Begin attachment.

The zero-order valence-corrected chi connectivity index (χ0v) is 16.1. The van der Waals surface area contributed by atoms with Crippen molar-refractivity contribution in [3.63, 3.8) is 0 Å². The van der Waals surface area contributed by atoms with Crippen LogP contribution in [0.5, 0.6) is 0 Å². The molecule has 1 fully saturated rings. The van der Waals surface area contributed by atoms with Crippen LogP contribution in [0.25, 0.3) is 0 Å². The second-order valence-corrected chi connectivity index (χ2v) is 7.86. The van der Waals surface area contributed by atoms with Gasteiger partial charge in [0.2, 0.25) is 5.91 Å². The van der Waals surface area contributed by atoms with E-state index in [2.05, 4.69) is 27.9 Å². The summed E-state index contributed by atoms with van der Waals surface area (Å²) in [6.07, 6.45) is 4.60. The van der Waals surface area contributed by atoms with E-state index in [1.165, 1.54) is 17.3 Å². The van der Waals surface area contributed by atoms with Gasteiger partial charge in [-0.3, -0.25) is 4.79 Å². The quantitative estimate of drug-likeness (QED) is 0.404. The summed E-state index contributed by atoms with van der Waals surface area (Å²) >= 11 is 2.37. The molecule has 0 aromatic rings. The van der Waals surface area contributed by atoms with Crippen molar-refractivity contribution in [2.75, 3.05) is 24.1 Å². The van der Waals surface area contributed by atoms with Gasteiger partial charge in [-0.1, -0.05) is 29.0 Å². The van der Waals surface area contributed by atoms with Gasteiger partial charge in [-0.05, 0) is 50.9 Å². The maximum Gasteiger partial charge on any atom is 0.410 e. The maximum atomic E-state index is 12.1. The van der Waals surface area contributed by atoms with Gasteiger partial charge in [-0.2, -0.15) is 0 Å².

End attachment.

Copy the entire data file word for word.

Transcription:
The zero-order valence-corrected chi connectivity index (χ0v) is 16.1. The van der Waals surface area contributed by atoms with Crippen molar-refractivity contribution in [3.63, 3.8) is 0 Å². The van der Waals surface area contributed by atoms with Crippen LogP contribution in [0.5, 0.6) is 0 Å². The molecule has 1 fully saturated rings. The van der Waals surface area contributed by atoms with Crippen LogP contribution in [0.25, 0.3) is 0 Å². The second-order valence-corrected chi connectivity index (χ2v) is 7.86. The van der Waals surface area contributed by atoms with Gasteiger partial charge in [0.2, 0.25) is 5.91 Å². The van der Waals surface area contributed by atoms with E-state index in [2.05, 4.69) is 27.9 Å². The summed E-state index contributed by atoms with van der Waals surface area (Å²) in [6.07, 6.45) is 4.60. The van der Waals surface area contributed by atoms with E-state index in [1.165, 1.54) is 17.3 Å². The van der Waals surface area contributed by atoms with Gasteiger partial charge in [-0.3, -0.25) is 4.79 Å². The quantitative estimate of drug-likeness (QED) is 0.404. The summed E-state index contributed by atoms with van der Waals surface area (Å²) >= 11 is 2.37. The molecule has 0 aromatic rings. The van der Waals surface area contributed by atoms with Crippen molar-refractivity contribution in [2.75, 3.05) is 24.1 Å². The van der Waals surface area contributed by atoms with Gasteiger partial charge in [-0.1, -0.05) is 29.0 Å². The van der Waals surface area contributed by atoms with Gasteiger partial charge in [-0.05, 0) is 50.9 Å². The maximum Gasteiger partial charge on any atom is 0.410 e. The maximum atomic E-state index is 12.1. The van der Waals surface area contributed by atoms with Gasteiger partial charge in [-0.2, -0.15) is 0 Å².